James Crabtree is an associate professor in practice at the Lee Kuan Yew School of Public Policy at the National University of Singapore. He is author of “The Billionaire Raj.”
But China’s press gives a fair sense of where things are heading. “Say ‘No!’ to U.S. robbery of TikTok,” read one headline in the nationalist Global Times. China Daily, generally more sober in tone, described the U.S. president’s plan as “a dirty and underhanded trick.”
For once China’s media has a point. Trump’s deal is a compromise only in the sense that it ought to satisfy no one. There are few reasons Xi should let it go ahead, and many more why Americans should not support it either.
Rather than forcing a sale, the plan sets up a new U.S.-based company, TikTok Global. This will run TikTok’s operations while being ring-fenced from ByteDance, the app’s Chinese parent. American software group Oracle, a minority investor in the new company, acts as “trusted tech partner.” TikTok denies it sends data on users back to China. But Oracle founder Larry Ellison’s role is to assuage the concerns of those in the U.S. who worry that TikTok would have little choice but to do so, were Chinese authorities to demand data access anyway.
The problems begin with confusion over control. At first ByteDance said that it would own 80% of the new entity. Oracle disagrees, saying it and a clutch of U.S. investors have a combined majority stake. Under the terms of an executive order issued by Trump in August, the various parties have until early November to resolve this, after which time the app will be banned. Meantime, on Sunday a U.S. federal judge handed TikTok a last-minute reprieve by blocking moves to ban downloads of the app, just hours before an order had been due to take effect.
All this confusion explains Beijing’s shifting reaction. China’s media were supportive at first, when it looked as if Trump had given up on a forced sale and allowed ByteDance to keep control. Now that the Chinese group may be forced to hand over TikTok, their line has reversed.
Any rejection by Beijing would come with consequences. TikTok could simply be banned in the U.S., dealing a blow to ByteDance and its international ambitions. China’s moral case would of course be far stronger if its own regulators did not also ban and bully international players trying to operate in its own market. Even so, China would be perfectly justified in blocking what amounts to the shambolic, forced-nationalisation of one of its leading companies.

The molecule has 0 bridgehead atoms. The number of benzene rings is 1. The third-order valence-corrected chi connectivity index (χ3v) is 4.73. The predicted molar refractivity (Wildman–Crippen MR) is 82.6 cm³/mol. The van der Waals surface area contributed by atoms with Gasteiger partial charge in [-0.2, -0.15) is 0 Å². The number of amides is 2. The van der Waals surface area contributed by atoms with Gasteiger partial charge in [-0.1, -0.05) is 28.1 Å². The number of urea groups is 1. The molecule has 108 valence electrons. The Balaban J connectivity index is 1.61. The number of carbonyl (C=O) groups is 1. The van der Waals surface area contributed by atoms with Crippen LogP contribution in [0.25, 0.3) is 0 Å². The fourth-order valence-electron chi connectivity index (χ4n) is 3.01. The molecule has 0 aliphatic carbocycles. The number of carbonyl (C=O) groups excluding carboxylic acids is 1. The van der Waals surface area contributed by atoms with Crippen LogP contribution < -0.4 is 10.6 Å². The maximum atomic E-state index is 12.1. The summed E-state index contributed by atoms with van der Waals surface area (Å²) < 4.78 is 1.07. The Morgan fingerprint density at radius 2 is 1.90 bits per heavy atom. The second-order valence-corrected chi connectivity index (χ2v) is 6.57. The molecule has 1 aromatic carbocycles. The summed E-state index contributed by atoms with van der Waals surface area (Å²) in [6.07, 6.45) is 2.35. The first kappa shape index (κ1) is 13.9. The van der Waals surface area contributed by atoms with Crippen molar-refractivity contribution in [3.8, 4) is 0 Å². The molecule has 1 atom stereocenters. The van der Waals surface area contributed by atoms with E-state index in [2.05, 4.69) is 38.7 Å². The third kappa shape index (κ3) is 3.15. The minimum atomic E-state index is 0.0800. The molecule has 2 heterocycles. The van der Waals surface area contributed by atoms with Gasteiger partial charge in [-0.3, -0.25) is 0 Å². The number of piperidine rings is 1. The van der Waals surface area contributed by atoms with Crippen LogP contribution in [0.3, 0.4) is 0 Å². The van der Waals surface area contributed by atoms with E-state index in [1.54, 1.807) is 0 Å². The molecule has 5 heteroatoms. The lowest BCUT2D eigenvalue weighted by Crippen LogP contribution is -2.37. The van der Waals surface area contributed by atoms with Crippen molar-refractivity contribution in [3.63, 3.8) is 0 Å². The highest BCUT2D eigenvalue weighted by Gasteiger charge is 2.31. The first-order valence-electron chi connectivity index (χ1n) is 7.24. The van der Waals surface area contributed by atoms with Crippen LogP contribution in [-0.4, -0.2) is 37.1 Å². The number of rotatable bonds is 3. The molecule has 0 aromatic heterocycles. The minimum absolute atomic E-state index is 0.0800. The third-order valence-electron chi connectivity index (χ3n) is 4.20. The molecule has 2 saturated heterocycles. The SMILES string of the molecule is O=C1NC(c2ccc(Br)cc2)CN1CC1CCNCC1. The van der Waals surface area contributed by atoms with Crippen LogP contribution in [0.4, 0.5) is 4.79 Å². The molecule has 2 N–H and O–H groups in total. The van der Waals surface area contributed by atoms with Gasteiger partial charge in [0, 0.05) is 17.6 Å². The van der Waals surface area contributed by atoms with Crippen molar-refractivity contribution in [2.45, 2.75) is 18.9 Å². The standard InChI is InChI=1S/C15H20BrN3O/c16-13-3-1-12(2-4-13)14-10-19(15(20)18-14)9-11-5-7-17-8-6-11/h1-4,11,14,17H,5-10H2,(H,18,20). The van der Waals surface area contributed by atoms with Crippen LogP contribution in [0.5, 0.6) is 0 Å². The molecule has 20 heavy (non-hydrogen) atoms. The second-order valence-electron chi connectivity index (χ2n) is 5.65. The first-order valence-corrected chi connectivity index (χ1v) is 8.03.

Whatever Beijing decides, there are plenty of reasons the deal is not in America’s interests either. For starters it is far from clear it solves the theoretical worries about data security that vex China’s critics on Capitol Hill, alongside some national security experts. What Oracle’s role as trusted tech partner means in practice is murky. This is especially so if ByteDance refuses to hand over the source code to its all-important algorithm, as seems likely.
The new arrangement also reeks of favoritism, given Oracle’s Ellison is a prominent Trump political donor. Worse, it involves seemingly random payoffs. “They are going to pay $5 billion into a fund for education so we can educate people as to the real history of our country,” Trump said of the deal’s signatories. ByteDance appeared nonplused, saying it knew nothing of the arrangement. The whole thing left the impression of a grimy political shakedown, with random sweeteners thrown in at the last minute to buy Trump’s approval.
Beyond this it is hard to see what Trump gains. Election year considerations could be at play, in that the U.S. president did not want to ban the app and risk a backlash. In trying to broker a deal, Treasury Secretary Steven Mnuchin at least was trying to protect U.S. investors in ByteDance from the threat of closure. But at a minimum it seems Trump’s team were not serious about national security threats in the first place, given their deal manages to address them at best only in part.
Whatever Trump’s reasoning, his arrangement creates a worrying global precedent. More than anything, the process under which it was reached resembles the kind of arbitrary, cyber-nationalist rule-making that the U.S. has long accused China of practicing. If the U.S. now plans to behave in this way, it sets a new norm other states will follow. The losers will be U.S. companies like Facebook and Google, who will face a likely upsurge in techno-nationalist rule-making, especially in Asia. Indeed this has already begun to happen, with respected technology figures like Vivek Wadhwa already calling for Facebook’s Indian operations to be nationalized and handed over to an Indian company.
It may be that over the coming weeks, ByteDance, Oracle and the U.S. administration can find further compromises to make their deal work. Whatever happens to it, the baffling thing is that Trump had a far better option on the table, namely to let the formal investigation into TikTok run its course via the Committee on Foreign Investment in the United States, or CFIUS, a government body that investigates the national security implications of major commercial transactions.
This may well have resulted in the forced sale of TikTok’s U.S. operations, but at least one that was properly justified, and where ByteDance could have received proper compensation for its asset. Instead the administration has created a highly-politicized dog’s breakfast of an arrangement that will only damage America’s reputation as a global leader in technology regulation. Much like the videos TikTok produces, it must be hoped Trump’s deal is short-lived.